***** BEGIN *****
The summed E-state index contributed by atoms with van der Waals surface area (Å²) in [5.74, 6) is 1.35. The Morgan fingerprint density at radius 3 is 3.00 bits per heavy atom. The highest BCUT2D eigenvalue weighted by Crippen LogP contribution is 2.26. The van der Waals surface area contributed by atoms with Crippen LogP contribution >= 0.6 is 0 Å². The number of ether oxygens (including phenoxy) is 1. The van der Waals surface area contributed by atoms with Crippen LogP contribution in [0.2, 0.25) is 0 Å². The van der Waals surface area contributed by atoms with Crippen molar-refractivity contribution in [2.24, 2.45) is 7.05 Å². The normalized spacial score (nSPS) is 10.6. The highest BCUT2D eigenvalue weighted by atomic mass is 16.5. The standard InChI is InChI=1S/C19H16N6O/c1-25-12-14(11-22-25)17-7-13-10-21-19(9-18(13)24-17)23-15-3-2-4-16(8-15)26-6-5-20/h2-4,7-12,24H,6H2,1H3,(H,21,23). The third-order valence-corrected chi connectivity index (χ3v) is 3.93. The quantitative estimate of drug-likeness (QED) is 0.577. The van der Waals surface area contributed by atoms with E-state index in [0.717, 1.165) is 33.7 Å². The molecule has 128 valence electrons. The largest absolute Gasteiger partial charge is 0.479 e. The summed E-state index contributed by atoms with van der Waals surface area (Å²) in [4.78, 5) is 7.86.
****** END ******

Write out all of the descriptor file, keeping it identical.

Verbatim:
The summed E-state index contributed by atoms with van der Waals surface area (Å²) in [5.74, 6) is 1.35. The Morgan fingerprint density at radius 3 is 3.00 bits per heavy atom. The highest BCUT2D eigenvalue weighted by Crippen LogP contribution is 2.26. The van der Waals surface area contributed by atoms with Crippen LogP contribution >= 0.6 is 0 Å². The number of ether oxygens (including phenoxy) is 1. The van der Waals surface area contributed by atoms with Crippen LogP contribution in [0.2, 0.25) is 0 Å². The van der Waals surface area contributed by atoms with Crippen molar-refractivity contribution in [2.24, 2.45) is 7.05 Å². The normalized spacial score (nSPS) is 10.6. The highest BCUT2D eigenvalue weighted by atomic mass is 16.5. The standard InChI is InChI=1S/C19H16N6O/c1-25-12-14(11-22-25)17-7-13-10-21-19(9-18(13)24-17)23-15-3-2-4-16(8-15)26-6-5-20/h2-4,7-12,24H,6H2,1H3,(H,21,23). The third-order valence-corrected chi connectivity index (χ3v) is 3.93. The quantitative estimate of drug-likeness (QED) is 0.577. The van der Waals surface area contributed by atoms with E-state index in [0.717, 1.165) is 33.7 Å². The molecule has 128 valence electrons. The largest absolute Gasteiger partial charge is 0.479 e. The summed E-state index contributed by atoms with van der Waals surface area (Å²) in [4.78, 5) is 7.86.